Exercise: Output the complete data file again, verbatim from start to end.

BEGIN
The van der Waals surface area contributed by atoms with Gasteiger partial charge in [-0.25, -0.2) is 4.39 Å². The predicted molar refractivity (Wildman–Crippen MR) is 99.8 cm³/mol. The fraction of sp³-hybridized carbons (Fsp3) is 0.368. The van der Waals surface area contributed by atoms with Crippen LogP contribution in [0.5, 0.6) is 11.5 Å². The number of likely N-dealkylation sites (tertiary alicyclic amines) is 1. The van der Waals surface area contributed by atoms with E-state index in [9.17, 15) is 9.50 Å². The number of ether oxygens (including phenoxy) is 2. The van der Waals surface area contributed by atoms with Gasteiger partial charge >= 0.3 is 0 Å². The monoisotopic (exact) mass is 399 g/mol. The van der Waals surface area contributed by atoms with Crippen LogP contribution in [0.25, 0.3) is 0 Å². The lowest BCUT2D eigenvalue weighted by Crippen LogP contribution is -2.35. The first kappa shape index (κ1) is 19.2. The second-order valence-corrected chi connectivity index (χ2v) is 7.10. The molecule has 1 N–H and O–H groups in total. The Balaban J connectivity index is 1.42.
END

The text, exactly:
The van der Waals surface area contributed by atoms with Gasteiger partial charge in [-0.25, -0.2) is 4.39 Å². The predicted molar refractivity (Wildman–Crippen MR) is 99.8 cm³/mol. The fraction of sp³-hybridized carbons (Fsp3) is 0.368. The van der Waals surface area contributed by atoms with Crippen LogP contribution in [0.5, 0.6) is 11.5 Å². The number of likely N-dealkylation sites (tertiary alicyclic amines) is 1. The van der Waals surface area contributed by atoms with E-state index in [9.17, 15) is 9.50 Å². The number of ether oxygens (including phenoxy) is 2. The van der Waals surface area contributed by atoms with Gasteiger partial charge >= 0.3 is 0 Å². The monoisotopic (exact) mass is 399 g/mol. The van der Waals surface area contributed by atoms with Crippen LogP contribution in [0.25, 0.3) is 0 Å². The lowest BCUT2D eigenvalue weighted by Crippen LogP contribution is -2.35. The first kappa shape index (κ1) is 19.2. The second-order valence-corrected chi connectivity index (χ2v) is 7.10. The molecule has 1 N–H and O–H groups in total. The Balaban J connectivity index is 1.42.